Sampling in the Trench dates back to two global expeditions of discovery: the Danish research vessel Galathea II in 1952, and the Russian Vityaz in 1958. These vessels carried out 13 shots, trawling as deep as 9900m. There followed a period of several decades where the world’s trenches were almost “out of sight, out of mind.” However, this started to change in the 1990s, as scientific interest in the biological role of trenches increased – to discover what animals lived in the deepest parts of our oceans, and how they were adapted to cope with the extreme depths.
In 2001, there was renewed sampling in the northern part of the Kermadec Trench with a U.S. expedition by scientists on the Melville, which was followed in 2007 by the German research vessel Sonne. These surveys deployed free-fall benthic landers, similar to the ones we will use on this voyage, to photograph and sample animals attracted by the bait. The results showed a diverse and abundant amphipod fauna, and photographed a species of snailfish (Notoliparis kermadecensis) that lives only in the Kermadec Trench.
This work set the scene for a more extensive research programme, termed HADEEP, of which the current voyage is the fourth in a collaborative venture between the University of Aberdeen and the National Institute of Water and Atmospheric Research (NIWA), and using NIWA’s research vessel Kaharoa. These surveys have to date sampled 33 locations along a gradient of depths to describe the fauna and to determine how the species composition changes within the trench.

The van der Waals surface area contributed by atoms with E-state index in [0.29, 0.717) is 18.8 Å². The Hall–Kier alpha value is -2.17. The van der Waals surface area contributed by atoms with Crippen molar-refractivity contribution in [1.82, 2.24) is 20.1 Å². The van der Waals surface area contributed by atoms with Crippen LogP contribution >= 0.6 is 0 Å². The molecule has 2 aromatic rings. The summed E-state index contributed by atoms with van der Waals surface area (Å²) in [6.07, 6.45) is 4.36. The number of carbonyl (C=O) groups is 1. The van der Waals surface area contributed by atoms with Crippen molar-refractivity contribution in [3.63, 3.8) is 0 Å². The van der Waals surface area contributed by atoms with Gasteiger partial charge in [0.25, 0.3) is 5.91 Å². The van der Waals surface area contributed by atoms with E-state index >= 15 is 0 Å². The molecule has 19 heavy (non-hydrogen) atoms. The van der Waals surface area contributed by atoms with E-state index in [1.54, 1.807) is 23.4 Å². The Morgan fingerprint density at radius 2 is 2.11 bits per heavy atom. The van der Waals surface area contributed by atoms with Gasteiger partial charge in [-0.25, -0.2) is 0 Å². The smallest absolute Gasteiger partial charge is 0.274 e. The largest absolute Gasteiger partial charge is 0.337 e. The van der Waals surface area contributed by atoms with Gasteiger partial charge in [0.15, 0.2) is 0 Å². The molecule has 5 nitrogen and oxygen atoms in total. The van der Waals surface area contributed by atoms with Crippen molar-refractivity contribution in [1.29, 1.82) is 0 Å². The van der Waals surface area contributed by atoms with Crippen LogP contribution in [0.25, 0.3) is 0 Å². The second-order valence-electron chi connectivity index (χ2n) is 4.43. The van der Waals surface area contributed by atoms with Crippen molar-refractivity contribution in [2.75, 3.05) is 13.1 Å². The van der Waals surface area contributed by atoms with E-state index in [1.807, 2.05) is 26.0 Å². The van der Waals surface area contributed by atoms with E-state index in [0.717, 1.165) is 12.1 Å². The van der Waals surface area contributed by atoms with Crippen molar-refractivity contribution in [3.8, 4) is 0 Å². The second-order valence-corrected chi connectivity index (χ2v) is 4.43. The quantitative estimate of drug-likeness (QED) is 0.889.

Life in the Trench was almost unknown a decade ago, but is now one of the best-sampled trenches in the world. However, while our knowledge has improved, there is still a lot to learn about the structure and function of hadal communities.
This article is repurposed from the Scientific American -original post.
About the Author: Dr. Malcolm Clark is a Principal Scientist (Deepwater Fisheries) at the National Institute of Water and Atmospheric Research (NIWA) in Wellington, New Zealand. He is specialized in deep-sea fish and fisheries, seamount ecology, and the impacts of human activities. Dr. Clark was a lead principal investigator for the Census of Marine Life program on Seamounts (2005-11), and currently heads NIWA research programs on the biology and ecology of deep-sea communities (including seamount, hydrothermal vent, canyon and trench habitats).